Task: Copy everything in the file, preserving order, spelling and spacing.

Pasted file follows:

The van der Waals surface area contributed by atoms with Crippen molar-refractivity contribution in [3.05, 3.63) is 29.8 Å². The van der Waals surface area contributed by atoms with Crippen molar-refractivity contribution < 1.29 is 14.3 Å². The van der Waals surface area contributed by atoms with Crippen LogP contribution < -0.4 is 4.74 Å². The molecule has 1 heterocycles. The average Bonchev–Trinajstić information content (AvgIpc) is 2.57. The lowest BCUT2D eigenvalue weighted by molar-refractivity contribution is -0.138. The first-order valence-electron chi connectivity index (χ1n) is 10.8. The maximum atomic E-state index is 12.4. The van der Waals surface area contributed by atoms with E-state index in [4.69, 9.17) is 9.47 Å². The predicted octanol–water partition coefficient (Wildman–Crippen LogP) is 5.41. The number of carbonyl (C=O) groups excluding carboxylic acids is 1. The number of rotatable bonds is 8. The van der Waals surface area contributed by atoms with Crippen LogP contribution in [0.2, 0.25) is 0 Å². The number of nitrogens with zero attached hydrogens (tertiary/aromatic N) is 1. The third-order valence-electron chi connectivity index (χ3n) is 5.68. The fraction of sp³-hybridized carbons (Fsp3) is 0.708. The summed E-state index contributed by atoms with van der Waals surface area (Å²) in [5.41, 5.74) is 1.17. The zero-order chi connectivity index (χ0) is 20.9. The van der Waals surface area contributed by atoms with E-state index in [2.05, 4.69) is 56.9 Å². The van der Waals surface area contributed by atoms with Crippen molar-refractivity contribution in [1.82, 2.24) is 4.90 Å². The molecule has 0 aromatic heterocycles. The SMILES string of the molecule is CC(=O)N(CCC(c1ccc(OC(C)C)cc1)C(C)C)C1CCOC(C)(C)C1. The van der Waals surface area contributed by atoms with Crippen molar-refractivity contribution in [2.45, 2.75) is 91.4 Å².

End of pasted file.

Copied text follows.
The van der Waals surface area contributed by atoms with Crippen molar-refractivity contribution in [3.05, 3.63) is 29.8 Å². The van der Waals surface area contributed by atoms with Crippen molar-refractivity contribution < 1.29 is 14.3 Å². The van der Waals surface area contributed by atoms with Crippen LogP contribution < -0.4 is 4.74 Å². The molecule has 1 heterocycles. The average Bonchev–Trinajstić information content (AvgIpc) is 2.57. The lowest BCUT2D eigenvalue weighted by molar-refractivity contribution is -0.138. The first-order valence-electron chi connectivity index (χ1n) is 10.8. The maximum atomic E-state index is 12.4. The van der Waals surface area contributed by atoms with E-state index in [4.69, 9.17) is 9.47 Å². The predicted octanol–water partition coefficient (Wildman–Crippen LogP) is 5.41. The number of carbonyl (C=O) groups excluding carboxylic acids is 1. The number of rotatable bonds is 8. The van der Waals surface area contributed by atoms with Crippen LogP contribution in [0.2, 0.25) is 0 Å². The number of nitrogens with zero attached hydrogens (tertiary/aromatic N) is 1. The third-order valence-electron chi connectivity index (χ3n) is 5.68. The fraction of sp³-hybridized carbons (Fsp3) is 0.708. The summed E-state index contributed by atoms with van der Waals surface area (Å²) in [5.41, 5.74) is 1.17. The zero-order chi connectivity index (χ0) is 20.9. The van der Waals surface area contributed by atoms with E-state index in [2.05, 4.69) is 56.9 Å². The van der Waals surface area contributed by atoms with Crippen molar-refractivity contribution in [1.82, 2.24) is 4.90 Å². The molecule has 0 aromatic heterocycles. The SMILES string of the molecule is CC(=O)N(CCC(c1ccc(OC(C)C)cc1)C(C)C)C1CCOC(C)(C)C1. The van der Waals surface area contributed by atoms with Crippen molar-refractivity contribution in [2.45, 2.75) is 91.4 Å².